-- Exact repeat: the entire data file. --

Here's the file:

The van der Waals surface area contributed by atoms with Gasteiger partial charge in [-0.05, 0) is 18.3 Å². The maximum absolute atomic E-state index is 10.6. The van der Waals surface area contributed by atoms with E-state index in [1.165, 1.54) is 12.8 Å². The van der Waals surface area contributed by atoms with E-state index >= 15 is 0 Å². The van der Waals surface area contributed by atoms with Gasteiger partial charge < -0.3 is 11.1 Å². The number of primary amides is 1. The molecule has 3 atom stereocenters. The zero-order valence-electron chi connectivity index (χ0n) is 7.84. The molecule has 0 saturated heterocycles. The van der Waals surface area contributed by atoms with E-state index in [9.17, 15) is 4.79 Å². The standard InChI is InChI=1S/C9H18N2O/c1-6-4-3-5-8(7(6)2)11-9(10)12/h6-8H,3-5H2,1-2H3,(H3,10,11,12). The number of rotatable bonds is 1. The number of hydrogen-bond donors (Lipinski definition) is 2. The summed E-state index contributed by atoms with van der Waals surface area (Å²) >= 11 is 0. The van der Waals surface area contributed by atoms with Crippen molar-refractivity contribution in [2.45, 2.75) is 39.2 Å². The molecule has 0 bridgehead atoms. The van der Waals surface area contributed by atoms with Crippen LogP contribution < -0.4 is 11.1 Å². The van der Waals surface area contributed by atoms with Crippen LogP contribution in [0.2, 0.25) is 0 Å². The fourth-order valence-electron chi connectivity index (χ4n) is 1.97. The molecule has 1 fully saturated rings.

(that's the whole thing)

The van der Waals surface area contributed by atoms with Gasteiger partial charge in [-0.05, 0) is 18.3 Å². The maximum absolute atomic E-state index is 10.6. The van der Waals surface area contributed by atoms with E-state index in [1.165, 1.54) is 12.8 Å². The van der Waals surface area contributed by atoms with E-state index >= 15 is 0 Å². The van der Waals surface area contributed by atoms with Gasteiger partial charge < -0.3 is 11.1 Å². The number of primary amides is 1. The molecule has 3 atom stereocenters. The zero-order valence-electron chi connectivity index (χ0n) is 7.84. The molecule has 0 saturated heterocycles. The van der Waals surface area contributed by atoms with E-state index in [9.17, 15) is 4.79 Å². The standard InChI is InChI=1S/C9H18N2O/c1-6-4-3-5-8(7(6)2)11-9(10)12/h6-8H,3-5H2,1-2H3,(H3,10,11,12). The number of rotatable bonds is 1. The number of hydrogen-bond donors (Lipinski definition) is 2. The summed E-state index contributed by atoms with van der Waals surface area (Å²) >= 11 is 0. The van der Waals surface area contributed by atoms with Crippen molar-refractivity contribution in [2.45, 2.75) is 39.2 Å². The molecule has 0 bridgehead atoms. The van der Waals surface area contributed by atoms with Crippen LogP contribution < -0.4 is 11.1 Å². The van der Waals surface area contributed by atoms with Crippen LogP contribution in [0.2, 0.25) is 0 Å². The fourth-order valence-electron chi connectivity index (χ4n) is 1.97. The molecule has 1 fully saturated rings.